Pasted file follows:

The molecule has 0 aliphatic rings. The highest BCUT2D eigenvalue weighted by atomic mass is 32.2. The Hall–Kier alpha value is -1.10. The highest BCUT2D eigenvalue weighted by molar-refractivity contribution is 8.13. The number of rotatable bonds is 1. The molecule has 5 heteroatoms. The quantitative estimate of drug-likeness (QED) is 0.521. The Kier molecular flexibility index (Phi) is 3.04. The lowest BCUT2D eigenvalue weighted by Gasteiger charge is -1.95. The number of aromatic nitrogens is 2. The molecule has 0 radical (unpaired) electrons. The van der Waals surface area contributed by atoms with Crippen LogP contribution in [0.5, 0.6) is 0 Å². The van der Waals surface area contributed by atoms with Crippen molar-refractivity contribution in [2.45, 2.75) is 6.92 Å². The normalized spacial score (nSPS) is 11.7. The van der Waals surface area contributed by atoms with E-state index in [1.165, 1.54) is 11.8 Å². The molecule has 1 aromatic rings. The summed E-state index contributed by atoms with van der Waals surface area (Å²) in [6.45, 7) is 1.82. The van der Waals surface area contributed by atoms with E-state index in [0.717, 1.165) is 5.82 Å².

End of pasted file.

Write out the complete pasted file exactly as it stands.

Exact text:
The molecule has 0 aliphatic rings. The highest BCUT2D eigenvalue weighted by atomic mass is 32.2. The Hall–Kier alpha value is -1.10. The highest BCUT2D eigenvalue weighted by molar-refractivity contribution is 8.13. The number of rotatable bonds is 1. The molecule has 5 heteroatoms. The quantitative estimate of drug-likeness (QED) is 0.521. The Kier molecular flexibility index (Phi) is 3.04. The lowest BCUT2D eigenvalue weighted by Gasteiger charge is -1.95. The number of aromatic nitrogens is 2. The molecule has 0 radical (unpaired) electrons. The van der Waals surface area contributed by atoms with Crippen LogP contribution in [0.5, 0.6) is 0 Å². The van der Waals surface area contributed by atoms with Crippen molar-refractivity contribution in [2.45, 2.75) is 6.92 Å². The normalized spacial score (nSPS) is 11.7. The van der Waals surface area contributed by atoms with E-state index in [1.165, 1.54) is 11.8 Å². The molecule has 1 aromatic rings. The summed E-state index contributed by atoms with van der Waals surface area (Å²) in [6.45, 7) is 1.82. The van der Waals surface area contributed by atoms with E-state index in [0.717, 1.165) is 5.82 Å².